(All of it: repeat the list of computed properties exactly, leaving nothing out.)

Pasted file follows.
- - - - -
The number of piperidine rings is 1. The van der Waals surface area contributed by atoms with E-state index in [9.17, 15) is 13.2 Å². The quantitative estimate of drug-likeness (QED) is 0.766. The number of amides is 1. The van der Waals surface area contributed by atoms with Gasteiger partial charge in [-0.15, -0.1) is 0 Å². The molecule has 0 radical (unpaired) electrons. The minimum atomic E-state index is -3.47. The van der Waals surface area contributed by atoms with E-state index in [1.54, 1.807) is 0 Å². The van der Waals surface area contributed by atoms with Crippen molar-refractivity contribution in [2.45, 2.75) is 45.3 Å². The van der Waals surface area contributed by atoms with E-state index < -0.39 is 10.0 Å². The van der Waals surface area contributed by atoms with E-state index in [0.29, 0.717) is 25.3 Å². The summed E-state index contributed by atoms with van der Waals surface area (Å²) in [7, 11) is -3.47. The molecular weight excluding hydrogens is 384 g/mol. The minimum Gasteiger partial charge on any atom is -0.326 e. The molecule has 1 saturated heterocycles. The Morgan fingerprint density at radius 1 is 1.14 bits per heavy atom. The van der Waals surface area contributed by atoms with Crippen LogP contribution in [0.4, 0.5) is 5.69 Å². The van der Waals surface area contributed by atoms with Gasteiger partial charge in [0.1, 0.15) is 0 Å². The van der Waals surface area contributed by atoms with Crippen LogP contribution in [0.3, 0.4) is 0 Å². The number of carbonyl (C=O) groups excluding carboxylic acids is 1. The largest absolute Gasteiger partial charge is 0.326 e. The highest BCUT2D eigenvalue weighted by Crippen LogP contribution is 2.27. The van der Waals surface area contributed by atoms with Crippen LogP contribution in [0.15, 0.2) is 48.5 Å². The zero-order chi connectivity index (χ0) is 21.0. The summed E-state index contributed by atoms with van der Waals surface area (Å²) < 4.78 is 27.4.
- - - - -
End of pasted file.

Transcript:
The number of piperidine rings is 1. The van der Waals surface area contributed by atoms with E-state index in [9.17, 15) is 13.2 Å². The quantitative estimate of drug-likeness (QED) is 0.766. The number of amides is 1. The van der Waals surface area contributed by atoms with Gasteiger partial charge in [-0.15, -0.1) is 0 Å². The molecule has 0 radical (unpaired) electrons. The minimum atomic E-state index is -3.47. The van der Waals surface area contributed by atoms with E-state index in [1.54, 1.807) is 0 Å². The van der Waals surface area contributed by atoms with Crippen molar-refractivity contribution in [2.45, 2.75) is 45.3 Å². The van der Waals surface area contributed by atoms with E-state index < -0.39 is 10.0 Å². The van der Waals surface area contributed by atoms with E-state index in [0.29, 0.717) is 25.3 Å². The summed E-state index contributed by atoms with van der Waals surface area (Å²) in [7, 11) is -3.47. The molecular weight excluding hydrogens is 384 g/mol. The minimum Gasteiger partial charge on any atom is -0.326 e. The molecule has 1 saturated heterocycles. The Morgan fingerprint density at radius 1 is 1.14 bits per heavy atom. The van der Waals surface area contributed by atoms with Crippen LogP contribution in [0.4, 0.5) is 5.69 Å². The van der Waals surface area contributed by atoms with Gasteiger partial charge in [0.1, 0.15) is 0 Å². The van der Waals surface area contributed by atoms with Crippen LogP contribution in [0.3, 0.4) is 0 Å². The number of carbonyl (C=O) groups excluding carboxylic acids is 1. The largest absolute Gasteiger partial charge is 0.326 e. The highest BCUT2D eigenvalue weighted by Crippen LogP contribution is 2.27. The van der Waals surface area contributed by atoms with Crippen LogP contribution in [0.15, 0.2) is 48.5 Å². The zero-order chi connectivity index (χ0) is 21.0. The summed E-state index contributed by atoms with van der Waals surface area (Å²) < 4.78 is 27.4.